Thanks to SOHS's intrepid, persistent volunteers, the Amphibious Fire Engine was in the Pear Blossom Parade in 2019. Here is their story, as told by Ben Truwe (photos provided by Doug McGeary):
Our grand plan for participation in this year's parade was to meet at Hanley farm around 9:00 Saturday morning. Simple. But when we tried it we all found our way blocked by police and hundreds of Pear Blossom Run participants.
(Note to self: Pick up the fire engine at dawn next year.)
My attempts to get through or even to find a decision maker to get us through would be boring to relate. Every policeman I talked to said I wouldn't be able to get through until 11:00, the same time the parade would begin. I drove to our spot in the lineup, where I found the Elegant Bustles and Bows people waiting patiently. I told them I would try to make a miracle happen, but not to count on having a fire engine to ride.
Ten o'clock found me resigned and back at home, where I got a phone call from Cyndi Noyes--the hero of this story--who while I was wrangling with the state trooper at Bybee Corner was doing the same at Hanley and Rossanley.
What Cyndi did differently was not to give up. If you ask her I'm sure she'd be happy to relate the tale of her ever-so-polite (yeah, right) conversation with the trooper on her end, who refused to let drivers through even though the runners were gone.
So Cyndi was still at the intersection when he decided to let people through at 10:00. She called me, and I raced to the farm and picked up the fire engine. It must have been the last entrant to arrive at the parade lineup, where I found Bustles and Bows still waiting.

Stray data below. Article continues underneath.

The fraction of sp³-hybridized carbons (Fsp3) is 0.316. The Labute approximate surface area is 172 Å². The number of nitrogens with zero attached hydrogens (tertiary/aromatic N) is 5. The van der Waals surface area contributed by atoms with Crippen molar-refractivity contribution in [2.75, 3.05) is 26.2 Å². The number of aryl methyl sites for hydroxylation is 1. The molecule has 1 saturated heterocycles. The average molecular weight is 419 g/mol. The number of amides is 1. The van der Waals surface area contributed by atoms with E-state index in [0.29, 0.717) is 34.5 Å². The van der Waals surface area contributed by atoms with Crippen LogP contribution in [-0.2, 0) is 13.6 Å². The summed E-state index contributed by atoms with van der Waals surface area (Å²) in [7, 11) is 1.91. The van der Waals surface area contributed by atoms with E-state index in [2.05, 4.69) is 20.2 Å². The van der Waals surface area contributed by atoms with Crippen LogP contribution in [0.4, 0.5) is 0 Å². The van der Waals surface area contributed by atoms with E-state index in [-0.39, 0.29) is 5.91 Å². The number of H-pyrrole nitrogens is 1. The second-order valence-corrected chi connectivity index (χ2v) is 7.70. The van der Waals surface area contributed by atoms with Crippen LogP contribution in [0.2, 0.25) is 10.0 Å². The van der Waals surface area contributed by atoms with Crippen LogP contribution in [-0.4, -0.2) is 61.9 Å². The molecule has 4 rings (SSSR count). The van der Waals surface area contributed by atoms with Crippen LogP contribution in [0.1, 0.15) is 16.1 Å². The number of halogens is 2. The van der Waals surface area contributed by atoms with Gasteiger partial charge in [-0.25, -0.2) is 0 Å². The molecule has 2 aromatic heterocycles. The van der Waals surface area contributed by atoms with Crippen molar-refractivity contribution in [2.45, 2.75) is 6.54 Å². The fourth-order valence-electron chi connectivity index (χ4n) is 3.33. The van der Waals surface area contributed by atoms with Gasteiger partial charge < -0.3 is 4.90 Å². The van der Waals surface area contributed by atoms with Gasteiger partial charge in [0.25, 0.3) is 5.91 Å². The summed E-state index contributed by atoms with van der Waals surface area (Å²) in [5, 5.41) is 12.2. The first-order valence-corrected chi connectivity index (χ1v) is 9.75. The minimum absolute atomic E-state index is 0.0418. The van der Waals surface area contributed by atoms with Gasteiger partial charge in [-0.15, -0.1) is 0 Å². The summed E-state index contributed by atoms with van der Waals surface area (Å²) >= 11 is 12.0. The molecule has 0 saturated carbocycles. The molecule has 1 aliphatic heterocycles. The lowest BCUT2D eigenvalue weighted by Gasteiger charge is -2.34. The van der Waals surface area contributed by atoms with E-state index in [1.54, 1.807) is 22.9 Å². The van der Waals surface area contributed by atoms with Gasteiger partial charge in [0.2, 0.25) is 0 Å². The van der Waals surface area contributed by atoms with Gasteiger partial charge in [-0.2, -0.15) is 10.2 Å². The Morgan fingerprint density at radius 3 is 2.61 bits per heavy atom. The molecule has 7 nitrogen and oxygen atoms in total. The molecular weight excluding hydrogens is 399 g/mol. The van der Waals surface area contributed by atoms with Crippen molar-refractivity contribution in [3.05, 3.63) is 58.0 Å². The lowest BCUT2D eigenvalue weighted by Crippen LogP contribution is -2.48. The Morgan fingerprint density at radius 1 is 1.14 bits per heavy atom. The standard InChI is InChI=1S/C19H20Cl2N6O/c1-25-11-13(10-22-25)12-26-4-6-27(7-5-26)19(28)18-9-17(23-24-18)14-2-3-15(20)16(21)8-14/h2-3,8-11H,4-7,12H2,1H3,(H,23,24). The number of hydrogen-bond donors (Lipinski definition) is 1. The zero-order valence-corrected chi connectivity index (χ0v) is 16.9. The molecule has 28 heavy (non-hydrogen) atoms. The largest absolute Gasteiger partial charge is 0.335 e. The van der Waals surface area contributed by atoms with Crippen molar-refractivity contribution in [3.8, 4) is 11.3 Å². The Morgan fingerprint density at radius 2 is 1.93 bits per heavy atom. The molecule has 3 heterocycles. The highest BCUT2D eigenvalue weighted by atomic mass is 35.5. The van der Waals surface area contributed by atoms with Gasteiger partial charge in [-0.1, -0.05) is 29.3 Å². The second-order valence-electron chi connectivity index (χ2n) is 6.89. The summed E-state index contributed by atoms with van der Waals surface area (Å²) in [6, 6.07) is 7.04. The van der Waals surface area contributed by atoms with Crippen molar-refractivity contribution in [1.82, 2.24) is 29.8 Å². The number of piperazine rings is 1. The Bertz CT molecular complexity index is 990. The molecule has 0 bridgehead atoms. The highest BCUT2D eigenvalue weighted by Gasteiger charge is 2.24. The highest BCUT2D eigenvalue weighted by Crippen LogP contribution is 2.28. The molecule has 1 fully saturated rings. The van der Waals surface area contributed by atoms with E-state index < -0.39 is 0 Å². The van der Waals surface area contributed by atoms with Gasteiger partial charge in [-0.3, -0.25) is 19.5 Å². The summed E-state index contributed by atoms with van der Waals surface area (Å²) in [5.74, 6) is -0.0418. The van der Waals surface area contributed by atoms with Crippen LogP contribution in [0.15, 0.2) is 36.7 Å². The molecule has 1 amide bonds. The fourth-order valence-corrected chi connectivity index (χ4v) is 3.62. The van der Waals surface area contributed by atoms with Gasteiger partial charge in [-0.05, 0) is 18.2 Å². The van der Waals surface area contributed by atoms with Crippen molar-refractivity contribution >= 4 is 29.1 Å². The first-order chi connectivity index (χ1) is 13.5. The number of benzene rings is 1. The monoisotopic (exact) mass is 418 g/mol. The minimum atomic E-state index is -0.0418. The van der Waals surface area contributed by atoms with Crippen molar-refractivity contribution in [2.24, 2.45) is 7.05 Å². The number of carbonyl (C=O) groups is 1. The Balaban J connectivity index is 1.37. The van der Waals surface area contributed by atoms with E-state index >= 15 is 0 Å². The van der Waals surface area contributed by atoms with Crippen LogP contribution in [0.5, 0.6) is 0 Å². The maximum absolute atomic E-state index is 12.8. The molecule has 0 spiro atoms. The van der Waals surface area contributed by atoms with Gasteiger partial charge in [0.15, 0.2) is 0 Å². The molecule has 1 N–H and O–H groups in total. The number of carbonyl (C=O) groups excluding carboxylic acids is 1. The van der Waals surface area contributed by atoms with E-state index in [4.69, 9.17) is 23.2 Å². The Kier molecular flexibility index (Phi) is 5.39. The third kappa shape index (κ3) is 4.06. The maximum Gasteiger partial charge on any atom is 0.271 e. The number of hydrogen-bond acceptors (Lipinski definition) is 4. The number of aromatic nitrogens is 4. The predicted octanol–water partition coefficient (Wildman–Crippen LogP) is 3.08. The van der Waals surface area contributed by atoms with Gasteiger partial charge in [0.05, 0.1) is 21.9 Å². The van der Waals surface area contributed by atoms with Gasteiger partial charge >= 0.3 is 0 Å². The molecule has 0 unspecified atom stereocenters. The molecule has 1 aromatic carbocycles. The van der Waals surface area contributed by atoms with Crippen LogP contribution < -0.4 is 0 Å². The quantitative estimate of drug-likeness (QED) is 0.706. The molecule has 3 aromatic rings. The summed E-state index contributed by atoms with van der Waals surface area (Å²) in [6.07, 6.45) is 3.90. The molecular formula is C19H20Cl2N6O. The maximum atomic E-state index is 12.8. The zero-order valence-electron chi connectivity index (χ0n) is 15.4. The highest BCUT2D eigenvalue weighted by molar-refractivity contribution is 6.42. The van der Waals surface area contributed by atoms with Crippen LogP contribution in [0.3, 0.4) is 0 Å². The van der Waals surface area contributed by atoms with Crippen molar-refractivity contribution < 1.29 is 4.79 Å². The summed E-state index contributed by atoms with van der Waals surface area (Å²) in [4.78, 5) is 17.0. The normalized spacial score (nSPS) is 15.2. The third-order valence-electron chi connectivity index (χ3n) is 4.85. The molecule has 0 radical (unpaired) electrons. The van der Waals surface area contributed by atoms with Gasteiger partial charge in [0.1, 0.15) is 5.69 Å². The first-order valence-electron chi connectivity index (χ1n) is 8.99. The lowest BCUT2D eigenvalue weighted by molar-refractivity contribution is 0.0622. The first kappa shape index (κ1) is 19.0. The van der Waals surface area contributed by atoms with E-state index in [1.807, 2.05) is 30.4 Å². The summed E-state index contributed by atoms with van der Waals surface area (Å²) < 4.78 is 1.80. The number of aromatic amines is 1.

Doug McGeary was there too, and I shanghaied John Miehle from the Holly Theatre float to help Doug carry our banner. John is a founder of the Medford Food Coop and a Holly volunteer.
The combination of the fire engine and costumed riders and walkers was a success. People were happy to see us. The engine started fine, and the vehicle ran like a champ all day.
After the parade Doug and I parked the fire engine by the Lithia tower and let kids climb on it and take it apart. Everything that could be taken apart by hand was disassembled and put together again, some of them repeatedly. We had as many as a dozen kids on it at a time.
At 4:00 the crowds began to thin, so Doug and I stowed our artifacts and gear and got ready to go. Doug was ready to direct me as I reversed.
Started it up, put it in reverse, let out the clutch, and--nothing.
First gear, nothing. Second, third, fourth--nothing.
How could I have burned out the clutch without being aware? I had run it in the parade in the "granny gear"--compound low--so it wasn't like I was feathering the clutch all the way.
It seemed like forever, but we finally noticed that the power takeoff lever was in neutral. Now we had yanked on that lever for a year while we were getting the fire engine back on the road, and it wouldn't budge--but it couldn't stand up to a couple hundred kids.
And thus endeth my story. I stowed the fire engine back in the barn, drove home, had a hard cider and took a nap. The end.